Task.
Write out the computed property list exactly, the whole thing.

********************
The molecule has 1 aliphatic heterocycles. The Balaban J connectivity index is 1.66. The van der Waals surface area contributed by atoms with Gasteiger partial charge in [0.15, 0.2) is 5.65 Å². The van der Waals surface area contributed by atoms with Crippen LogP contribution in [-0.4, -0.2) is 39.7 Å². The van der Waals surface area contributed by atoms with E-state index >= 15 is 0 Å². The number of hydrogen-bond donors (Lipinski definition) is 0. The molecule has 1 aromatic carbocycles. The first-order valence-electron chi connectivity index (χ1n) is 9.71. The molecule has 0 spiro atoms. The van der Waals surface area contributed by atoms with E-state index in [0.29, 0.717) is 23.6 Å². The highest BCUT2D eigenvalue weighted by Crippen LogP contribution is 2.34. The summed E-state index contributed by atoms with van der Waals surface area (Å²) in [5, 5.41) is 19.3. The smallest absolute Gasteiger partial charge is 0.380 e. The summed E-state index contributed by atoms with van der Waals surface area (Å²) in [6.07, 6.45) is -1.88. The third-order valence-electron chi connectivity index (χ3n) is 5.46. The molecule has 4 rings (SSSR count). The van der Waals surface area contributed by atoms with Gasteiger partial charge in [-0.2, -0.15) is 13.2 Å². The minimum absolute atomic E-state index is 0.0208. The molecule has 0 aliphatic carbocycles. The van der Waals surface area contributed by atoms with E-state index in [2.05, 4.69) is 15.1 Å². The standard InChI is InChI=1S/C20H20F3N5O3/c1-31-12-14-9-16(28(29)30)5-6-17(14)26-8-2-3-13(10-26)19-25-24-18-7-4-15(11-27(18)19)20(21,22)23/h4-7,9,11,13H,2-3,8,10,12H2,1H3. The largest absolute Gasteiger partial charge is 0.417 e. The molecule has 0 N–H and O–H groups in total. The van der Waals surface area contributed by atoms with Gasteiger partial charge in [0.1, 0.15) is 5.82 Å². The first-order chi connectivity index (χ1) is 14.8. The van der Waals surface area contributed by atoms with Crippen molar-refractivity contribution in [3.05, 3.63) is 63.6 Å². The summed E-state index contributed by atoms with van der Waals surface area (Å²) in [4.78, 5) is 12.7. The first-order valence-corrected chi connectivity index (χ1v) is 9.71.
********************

The molecule has 1 aliphatic heterocycles. The Balaban J connectivity index is 1.66. The van der Waals surface area contributed by atoms with Gasteiger partial charge in [0.15, 0.2) is 5.65 Å². The van der Waals surface area contributed by atoms with Crippen LogP contribution in [-0.4, -0.2) is 39.7 Å². The van der Waals surface area contributed by atoms with E-state index >= 15 is 0 Å². The number of hydrogen-bond donors (Lipinski definition) is 0. The molecule has 1 aromatic carbocycles. The first-order valence-electron chi connectivity index (χ1n) is 9.71. The molecule has 0 spiro atoms. The van der Waals surface area contributed by atoms with E-state index in [0.29, 0.717) is 23.6 Å². The highest BCUT2D eigenvalue weighted by Crippen LogP contribution is 2.34. The summed E-state index contributed by atoms with van der Waals surface area (Å²) in [5, 5.41) is 19.3. The smallest absolute Gasteiger partial charge is 0.380 e. The summed E-state index contributed by atoms with van der Waals surface area (Å²) in [6.07, 6.45) is -1.88. The third-order valence-electron chi connectivity index (χ3n) is 5.46. The molecule has 4 rings (SSSR count). The van der Waals surface area contributed by atoms with Gasteiger partial charge in [-0.2, -0.15) is 13.2 Å². The minimum absolute atomic E-state index is 0.0208. The molecule has 0 aliphatic carbocycles. The van der Waals surface area contributed by atoms with E-state index in [2.05, 4.69) is 15.1 Å². The standard InChI is InChI=1S/C20H20F3N5O3/c1-31-12-14-9-16(28(29)30)5-6-17(14)26-8-2-3-13(10-26)19-25-24-18-7-4-15(11-27(18)19)20(21,22)23/h4-7,9,11,13H,2-3,8,10,12H2,1H3. The largest absolute Gasteiger partial charge is 0.417 e. The molecule has 0 N–H and O–H groups in total. The van der Waals surface area contributed by atoms with Gasteiger partial charge in [0.1, 0.15) is 5.82 Å². The first-order chi connectivity index (χ1) is 14.8. The van der Waals surface area contributed by atoms with Crippen molar-refractivity contribution in [3.05, 3.63) is 63.6 Å². The summed E-state index contributed by atoms with van der Waals surface area (Å²) in [4.78, 5) is 12.7. The first-order valence-corrected chi connectivity index (χ1v) is 9.71.